Ambler Eric

Eric Ambler: Journey into Fear

I always feel a little uncomfortable when I read a review which calls a book (something like) “not great literature, but a good thriller.” I’ve probably done it myself. Why the defensiveness? Hardly anything is great literature, and we can judge everything else on how well it meets its intentions, or surpasses its limitations. In addition, thinking a book might be ‘just a good thriller’ can helpfully lower expectations. So it was when I read Eric Ambler’s Journey into Fear (1940), recently reissued by Penguin Modern Classics along with four other early novels, to coincide with the centenary last month of Ambler’s birth.

Eric Ambler: Journey into Fear

Journey into Fear seems almost a self-parodic title for a thriller, but it’s perfectly apt: the first two-thirds of the book is all about the fear rather than the facts. Mr Graham, an engineer for an armaments manufacturer, is about to return to England from Turkey when he is injured. Returning to his hotel room, he finds an intruder, who fires shots at him as he escapes, grazing Graham’s hand.

He felt only as if he had lost something valuable. In fact, he had lost nothing of any value but a sliver of skin and cartilage from the back of his right hand. All that had happened to him was that he had discovered the fear of death.

Graham is informed by the local intelligence chief that this was no botched burglary, but an attempt to kill him: he is told that the Germans want him dead so that his company’s work on Turkish army equipment will be delayed. Graham is incredulous (he has “the growing conviction that he was involved in a nightmare and that he would presently wake up to find himself at his dentist’s”) – as is the reader. Is there a threat to Graham’s life or not?

He told himself that he was behaving like a schoolboy. A man had fired three shots at him. What difference did it make whether the man had been a thief or an intending murderer? He had fired three shots, and that was that. But all the same, it did somehow make a difference…

This was my favourite aspect of the book – the acute understanding of how awareness conditions our response to a situation.  (To quote Terry Pratchett, perhaps for the only time on this blog: “One problem is that I’ve got Alzheimer’s.  The other problem is that I know I’ve got Alzheimer’s.”)  Graham, as the archetypal ‘man caught up in’, is inactive and reactive until forced to do otherwise.  Ultimately the effect of the fear is almost as dramatic as any physical threat to him, though the latter does surface more directly in the last third of the book, when the plot and more traditional thriller elements take over.  In some cases what seem to be conventions of the genre were newly-minted when Ambler presented them here.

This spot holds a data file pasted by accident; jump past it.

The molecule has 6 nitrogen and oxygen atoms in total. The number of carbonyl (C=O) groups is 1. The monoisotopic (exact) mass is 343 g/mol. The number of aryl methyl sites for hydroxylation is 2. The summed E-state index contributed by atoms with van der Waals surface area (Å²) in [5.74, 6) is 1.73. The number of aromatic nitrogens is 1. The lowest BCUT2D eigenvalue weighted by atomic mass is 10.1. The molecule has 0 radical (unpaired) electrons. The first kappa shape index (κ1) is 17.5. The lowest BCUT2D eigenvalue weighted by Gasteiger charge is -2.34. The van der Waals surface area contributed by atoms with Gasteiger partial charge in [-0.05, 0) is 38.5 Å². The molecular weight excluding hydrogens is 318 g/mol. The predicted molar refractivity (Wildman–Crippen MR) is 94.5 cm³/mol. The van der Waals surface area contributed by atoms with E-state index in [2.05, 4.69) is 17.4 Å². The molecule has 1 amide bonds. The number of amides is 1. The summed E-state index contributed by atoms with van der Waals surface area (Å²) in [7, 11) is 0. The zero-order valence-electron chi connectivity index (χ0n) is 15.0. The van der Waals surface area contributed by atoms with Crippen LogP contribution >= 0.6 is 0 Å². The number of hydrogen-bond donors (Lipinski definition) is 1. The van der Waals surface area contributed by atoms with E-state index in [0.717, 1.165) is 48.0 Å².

Beside this, Journey into Fear has some bold – given the year of its publication – anti-establishment views fed through characters, from a prescient retort to the high status of bankers and financial institutions, to unexpected sentiments for wartime such as “when a ruling class wishes a people to do something which that people does not want to do, it appeals to patriotism. And of course, one of the things that people most dislike is allowing themselves to be killed.”  Ambler even has room for some unexpectedly nihilistic words when Graham is under immediate threat:

To suppose that the lopping of thirty years or so from a normal span of life was a disaster was to pretend to an importance which no man possessed. Living wasn’t even so very pleasant. Mostly it was a matter of getting from the cradle to the grave with the least possible discomfort, of satisfying the body’s needs, and of slowing down the process of its decay. Why make such a fuss about abandoning so dreary a business? Why, indeed! And yet you did make a fuss…

Journey into Fear is both satisfying as a thriller and surprising enough to draw in readers – like me – who didn’t know they liked that kind of thing.  Penguin have reissued four other Amblers from the late 1930s: Uncommon Danger, Epitaph for a Spy, Cause for Alarm, and The Mask of Dimitrios (US title A Coffin for Dimitrios, and said by some to be his finest novel).  A decent gap before revisiting is probably called for, but I will definitely be returning to Amblerland.